Dear GCPS Families,
Earlier this past week we had the opportunity to work with our OCDSB Instructional Coaches, Claire and Rebecca, and Sonja Karsh, retired Principal and former Ministry of Education Student Achievement Officer. Staff members spent the day learning together and exploring how to increase student persistence with challenging math problems. Guiding their work was the article, “Orchestrating Discussions” in which 5 practices are offered for using student responses effectively in the consolidation component of a mathematics lesson.
The 5 practices outlined in the article are:
- Anticipating student responses to challenging mathematical tasks
- Monitoring students’ work on and engagement with the tasks
- Selecting particular students to present their mathematical work
- Sequencing the student responses that will be displayed in a specific order
- Connecting different students’ responses and connecting the responses to key mathematical ideas
All of these practices require careful planning on the behalf of the teaching team, but they are designed to ensure that the following two outcomes occur:
- teachers use students’ responses to advance the mathematical understanding of the class as a whole
- teachers gain time to make instructional decisions during the lesson and greater control over what happens in the discussion (consolidation) component of the lesson
During the planning of the lesson, teachers anticipate the variety of solutions students might generate as they work through the problem. They also think through how the strategies used in the different solutions are related to the targeted mathematical concepts being addressed.
Anticipating solutions requires that the teacher do the problem as many ways as he or she can. However it is often helpful to expand on what one might be able to do individually by working on the task with other teachers and reviewing responses to the task that might be available (Smith et al, 2009)
This is where the work with our Instructional Coaches began on Tuesday. Opportunities for staff to work together bolster individual teacher’s capacity. On Tuesday, staff generated a list of possible solutions and prepared observation sheets to use when they went into the classroom. For our work with the Grade 5/6 class, two problems were presented. The first was:
Four friends have 7 brownies to share. How many brownies does each friend get if they are shared equally?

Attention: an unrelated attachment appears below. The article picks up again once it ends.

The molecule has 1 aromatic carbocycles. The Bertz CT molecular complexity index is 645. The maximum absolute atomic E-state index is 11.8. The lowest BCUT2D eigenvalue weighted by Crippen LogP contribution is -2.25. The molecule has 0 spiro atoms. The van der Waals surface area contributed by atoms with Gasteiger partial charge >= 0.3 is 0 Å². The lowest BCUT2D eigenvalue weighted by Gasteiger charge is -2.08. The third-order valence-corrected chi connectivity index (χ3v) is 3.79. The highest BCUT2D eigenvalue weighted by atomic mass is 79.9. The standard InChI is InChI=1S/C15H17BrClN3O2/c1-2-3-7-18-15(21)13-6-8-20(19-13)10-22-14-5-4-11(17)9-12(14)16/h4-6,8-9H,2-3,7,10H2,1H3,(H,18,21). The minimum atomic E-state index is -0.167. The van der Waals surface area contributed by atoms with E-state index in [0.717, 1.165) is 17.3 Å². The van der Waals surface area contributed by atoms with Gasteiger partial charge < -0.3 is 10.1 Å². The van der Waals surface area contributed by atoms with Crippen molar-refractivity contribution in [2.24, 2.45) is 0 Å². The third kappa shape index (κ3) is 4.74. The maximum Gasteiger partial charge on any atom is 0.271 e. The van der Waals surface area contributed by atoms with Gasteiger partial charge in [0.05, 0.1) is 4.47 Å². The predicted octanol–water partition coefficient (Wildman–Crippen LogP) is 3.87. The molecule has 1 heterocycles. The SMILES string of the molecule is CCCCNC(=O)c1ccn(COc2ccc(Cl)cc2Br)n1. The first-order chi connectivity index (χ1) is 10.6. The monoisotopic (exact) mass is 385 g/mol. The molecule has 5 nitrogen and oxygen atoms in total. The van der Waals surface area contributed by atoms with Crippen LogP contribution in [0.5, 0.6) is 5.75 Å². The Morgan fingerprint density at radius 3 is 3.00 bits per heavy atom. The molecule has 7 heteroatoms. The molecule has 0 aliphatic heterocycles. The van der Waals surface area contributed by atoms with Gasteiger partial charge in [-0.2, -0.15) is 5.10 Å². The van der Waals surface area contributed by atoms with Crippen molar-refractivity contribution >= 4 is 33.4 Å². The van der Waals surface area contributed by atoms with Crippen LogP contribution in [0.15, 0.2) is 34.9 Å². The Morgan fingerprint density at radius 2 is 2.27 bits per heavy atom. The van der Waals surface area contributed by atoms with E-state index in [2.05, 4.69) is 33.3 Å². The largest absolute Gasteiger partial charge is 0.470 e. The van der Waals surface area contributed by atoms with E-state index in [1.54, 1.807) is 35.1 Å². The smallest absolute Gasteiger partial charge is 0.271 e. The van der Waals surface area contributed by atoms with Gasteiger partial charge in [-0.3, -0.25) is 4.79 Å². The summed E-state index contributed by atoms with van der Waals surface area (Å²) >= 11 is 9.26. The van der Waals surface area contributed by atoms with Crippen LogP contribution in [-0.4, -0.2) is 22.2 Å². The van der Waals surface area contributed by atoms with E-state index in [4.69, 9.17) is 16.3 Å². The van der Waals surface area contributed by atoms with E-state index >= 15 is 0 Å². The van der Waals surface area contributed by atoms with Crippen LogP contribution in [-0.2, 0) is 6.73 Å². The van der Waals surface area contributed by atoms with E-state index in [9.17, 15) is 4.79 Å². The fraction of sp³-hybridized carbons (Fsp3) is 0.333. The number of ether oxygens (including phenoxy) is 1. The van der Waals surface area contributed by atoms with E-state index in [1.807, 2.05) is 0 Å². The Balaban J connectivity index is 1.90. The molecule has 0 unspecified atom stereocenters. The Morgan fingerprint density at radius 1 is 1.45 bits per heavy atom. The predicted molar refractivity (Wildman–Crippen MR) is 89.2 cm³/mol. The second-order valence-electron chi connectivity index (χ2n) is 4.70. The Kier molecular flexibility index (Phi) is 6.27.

The second problem was:
Six friends have 11 brownies to share. How many brownies does each friend get if they are shared equally?
The anticipation / observation tool shown here was prepared after staff generated possible solutions to the problems in their planning together. They then went into the classroom to present the problems and then observe the students working on the problems.
As students work through the problems, the teaching team moves through the classroom, stopping to observe and listen to students, quickly recording observations in the chart above, ensuring that all students are participating and asking questions where necessary to help students clarify their thinking.
Questioning a student or group of students while they are exploring the task gives them the opportunity to refine or revise their strategy before launching a whole-group discussion (Smith et al, 2009)
Monitoring students as they work and asking clarifying questions are activities that I try to engage in whenever I visit classrooms. I am always interested to know how students are approaching tasks and what skills and strategies they are calling upon and developing. The samples below show student work from the session on Tuesday:
Selecting and Sequencing
Deciding which students share their work and in what order is based upon the learning goals set out while planning the lesson. In this sense, the teacher uses student responses to weave the narrative of the desired learning goals.
As students share their solutions, the teacher asks questions and helps students to connect their work to the different solutions presented by their peers and to the mathematical goals of the lesson.
Effective discussions can help students evaluate accuracy and efficiency in solving such problems, and the kinds of mathematical patterns that can be most easily discerned. Rather than having mathematical discussions consist of separate presentations of different ways to solve a problem, the goal is to have student presentations build on each other to develop powerful mathematical ideas. (Smith et al., 2009)
Do Try This At Home!
You may be wondering how this information will apply when you are working to support your child in their mathematical thinking and communicating at home. From my observations of students working through problems, a key support you can provide is to ask questions. Students struggle to explain their thinking to me and to their peers and need as many opportunities as possible to develop this skill. The Partnership for 21st Century Skills identifies communication as a crucial skill for our students to succeed. While it may be tempting to direct your child in his or her approach, especially if you feel that they are off course, focus instead on asking questions to help make their thinking more visible and to have them reflect on their thinking. A simple, “tell me what you are thinking as you solve this.” can provide insight into the skills your child is using and those still in the development stage. Furthermore, additional practice in talking through their solutions prepares students for sharing their thinking in class. If your child does not have math homework to work on, don’t forget that we have a weekly “Minds on Math” challenge that students can work at on their own time.
I hope you all enjoyed a restful long weekend!